Government shutdown could delay tax returns and hold up federally funded projects

State and local treasurers watching budget battle

AKRON, Ohio - Congress has until midnight Friday to reach a deal on a budget and avoid a federal shutdown. In the meantime, several local leaders are preparing for the possibility of receiving less cash for programs and projects.

Taxpayers are also watching developments in the nation's capital very closely. Tax refund checks could be delayed if the U.S. government shuts down.

Stephen Brooks, the associate director of the University of Akron's Bliss Institute, which focuses on applied politics, said that could impact many Americans. 

"The IRS will no longer be able to speedily process returns. If you are waiting for that refund and the government shuts down, it will probably be much later," Brooks said.

Republicans wants $61 billion in spending cuts while democrats and President Barack Obama are pushing for $33 billion.

If an agreement isn't hammered out, cities like Akron could temporarily be out several million dollars.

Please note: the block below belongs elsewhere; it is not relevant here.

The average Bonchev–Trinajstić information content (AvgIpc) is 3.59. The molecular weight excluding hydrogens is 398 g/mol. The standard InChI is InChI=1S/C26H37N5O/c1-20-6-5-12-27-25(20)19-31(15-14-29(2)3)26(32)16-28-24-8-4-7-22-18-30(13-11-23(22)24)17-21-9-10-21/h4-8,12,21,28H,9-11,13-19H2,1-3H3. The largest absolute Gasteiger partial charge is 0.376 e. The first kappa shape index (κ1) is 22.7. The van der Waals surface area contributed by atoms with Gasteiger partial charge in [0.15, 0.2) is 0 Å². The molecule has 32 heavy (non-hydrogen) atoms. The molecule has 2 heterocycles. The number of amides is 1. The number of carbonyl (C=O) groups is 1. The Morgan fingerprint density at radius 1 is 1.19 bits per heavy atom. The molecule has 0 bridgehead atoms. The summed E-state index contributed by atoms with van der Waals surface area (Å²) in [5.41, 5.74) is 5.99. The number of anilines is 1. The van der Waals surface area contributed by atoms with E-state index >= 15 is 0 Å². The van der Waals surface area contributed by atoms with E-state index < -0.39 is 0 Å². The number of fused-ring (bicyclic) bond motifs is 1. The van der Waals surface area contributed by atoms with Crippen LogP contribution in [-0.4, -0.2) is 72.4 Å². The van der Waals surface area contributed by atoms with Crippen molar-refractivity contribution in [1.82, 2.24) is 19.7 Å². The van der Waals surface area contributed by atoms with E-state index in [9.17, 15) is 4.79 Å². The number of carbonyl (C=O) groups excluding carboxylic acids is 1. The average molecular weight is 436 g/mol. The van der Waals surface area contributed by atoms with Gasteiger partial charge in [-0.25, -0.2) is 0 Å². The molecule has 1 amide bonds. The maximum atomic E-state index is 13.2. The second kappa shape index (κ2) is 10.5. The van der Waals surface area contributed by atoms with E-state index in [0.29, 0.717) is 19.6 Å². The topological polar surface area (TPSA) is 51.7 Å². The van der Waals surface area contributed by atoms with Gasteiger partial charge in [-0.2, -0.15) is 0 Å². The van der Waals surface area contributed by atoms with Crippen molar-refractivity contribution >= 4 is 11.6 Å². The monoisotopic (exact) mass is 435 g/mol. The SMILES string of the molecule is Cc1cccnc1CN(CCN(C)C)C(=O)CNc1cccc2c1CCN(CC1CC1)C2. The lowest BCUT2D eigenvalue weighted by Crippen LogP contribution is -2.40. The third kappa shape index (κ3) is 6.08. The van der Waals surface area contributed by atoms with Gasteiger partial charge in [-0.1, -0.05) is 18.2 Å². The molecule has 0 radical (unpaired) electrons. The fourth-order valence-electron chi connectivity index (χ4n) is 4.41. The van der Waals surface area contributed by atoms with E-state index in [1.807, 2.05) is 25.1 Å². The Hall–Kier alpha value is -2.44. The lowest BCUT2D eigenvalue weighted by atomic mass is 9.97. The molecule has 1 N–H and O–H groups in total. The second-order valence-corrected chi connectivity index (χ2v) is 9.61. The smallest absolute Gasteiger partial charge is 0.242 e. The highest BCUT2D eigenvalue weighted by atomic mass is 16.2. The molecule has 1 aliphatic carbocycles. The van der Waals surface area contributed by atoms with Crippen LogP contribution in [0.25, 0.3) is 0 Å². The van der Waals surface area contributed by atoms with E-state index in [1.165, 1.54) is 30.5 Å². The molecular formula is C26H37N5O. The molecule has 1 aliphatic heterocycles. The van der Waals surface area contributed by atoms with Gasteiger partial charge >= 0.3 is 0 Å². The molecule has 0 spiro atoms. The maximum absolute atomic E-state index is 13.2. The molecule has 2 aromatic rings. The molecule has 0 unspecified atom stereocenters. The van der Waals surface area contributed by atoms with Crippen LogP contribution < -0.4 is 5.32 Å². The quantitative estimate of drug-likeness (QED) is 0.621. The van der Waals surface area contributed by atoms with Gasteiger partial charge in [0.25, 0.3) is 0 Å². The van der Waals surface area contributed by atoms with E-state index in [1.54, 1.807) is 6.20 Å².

Akron Treasurer Steve Fricker said a federal shutdown could delay capital projects, including the improvements being made to The Y Bridge.

"We would receive federal money in order to go forward and if the federal government were to shut down, potentially we would be unable to draw down those funds," Fricker said.

Fricker said a long shutdown could also hold up funding for a project that rehabilitates homes in older Akron neighborhoods and stop grant funding that pays for some city workers, including 38 firefighters.

"If it were to go on for a substantial period of time, that's putting more and more financial strain on our local cash sources that we have," Fricker said.

Brooks said a shutdown would not close down post offices or affect delivery of mail. He also said those who get social security checks would still receive them. But Brooks added that there could be slow downs for those filing new social security, Medicare or Medicaid paperwork.

"They may very well end up having to close social security offices because that is not really considered as essential function," Brooks said.

Federal courthouses would have the money to stay open for up to two weeks after a shutdown.

After that, however, there could be some serious disruptions and federal workers could face furloughs.

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